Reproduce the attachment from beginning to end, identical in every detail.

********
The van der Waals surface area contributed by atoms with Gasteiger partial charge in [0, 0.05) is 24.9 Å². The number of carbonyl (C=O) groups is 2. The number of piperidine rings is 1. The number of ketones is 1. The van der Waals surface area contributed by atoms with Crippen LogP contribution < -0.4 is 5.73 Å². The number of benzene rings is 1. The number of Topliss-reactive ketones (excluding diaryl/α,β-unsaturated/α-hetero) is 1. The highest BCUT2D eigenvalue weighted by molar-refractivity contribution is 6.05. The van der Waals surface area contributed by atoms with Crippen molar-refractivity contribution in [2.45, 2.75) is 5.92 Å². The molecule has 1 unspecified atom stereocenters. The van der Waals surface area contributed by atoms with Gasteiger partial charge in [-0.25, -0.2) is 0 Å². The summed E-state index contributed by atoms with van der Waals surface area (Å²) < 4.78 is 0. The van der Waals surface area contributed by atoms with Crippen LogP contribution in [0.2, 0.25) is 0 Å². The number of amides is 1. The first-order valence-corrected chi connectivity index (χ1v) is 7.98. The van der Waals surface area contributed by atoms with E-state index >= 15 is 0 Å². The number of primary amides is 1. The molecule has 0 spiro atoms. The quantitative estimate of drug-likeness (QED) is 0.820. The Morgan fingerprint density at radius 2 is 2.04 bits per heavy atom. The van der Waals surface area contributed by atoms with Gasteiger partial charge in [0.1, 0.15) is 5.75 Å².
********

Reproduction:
The van der Waals surface area contributed by atoms with Gasteiger partial charge in [0, 0.05) is 24.9 Å². The number of carbonyl (C=O) groups is 2. The number of piperidine rings is 1. The number of ketones is 1. The van der Waals surface area contributed by atoms with Crippen LogP contribution < -0.4 is 5.73 Å². The number of benzene rings is 1. The number of Topliss-reactive ketones (excluding diaryl/α,β-unsaturated/α-hetero) is 1. The highest BCUT2D eigenvalue weighted by molar-refractivity contribution is 6.05. The van der Waals surface area contributed by atoms with Crippen molar-refractivity contribution in [2.45, 2.75) is 5.92 Å². The molecule has 1 unspecified atom stereocenters. The van der Waals surface area contributed by atoms with Gasteiger partial charge in [-0.25, -0.2) is 0 Å². The summed E-state index contributed by atoms with van der Waals surface area (Å²) < 4.78 is 0. The van der Waals surface area contributed by atoms with Crippen LogP contribution in [0.2, 0.25) is 0 Å². The number of amides is 1. The first-order valence-corrected chi connectivity index (χ1v) is 7.98. The van der Waals surface area contributed by atoms with E-state index >= 15 is 0 Å². The number of primary amides is 1. The molecule has 0 spiro atoms. The quantitative estimate of drug-likeness (QED) is 0.820. The Morgan fingerprint density at radius 2 is 2.04 bits per heavy atom. The van der Waals surface area contributed by atoms with Gasteiger partial charge in [0.1, 0.15) is 5.75 Å².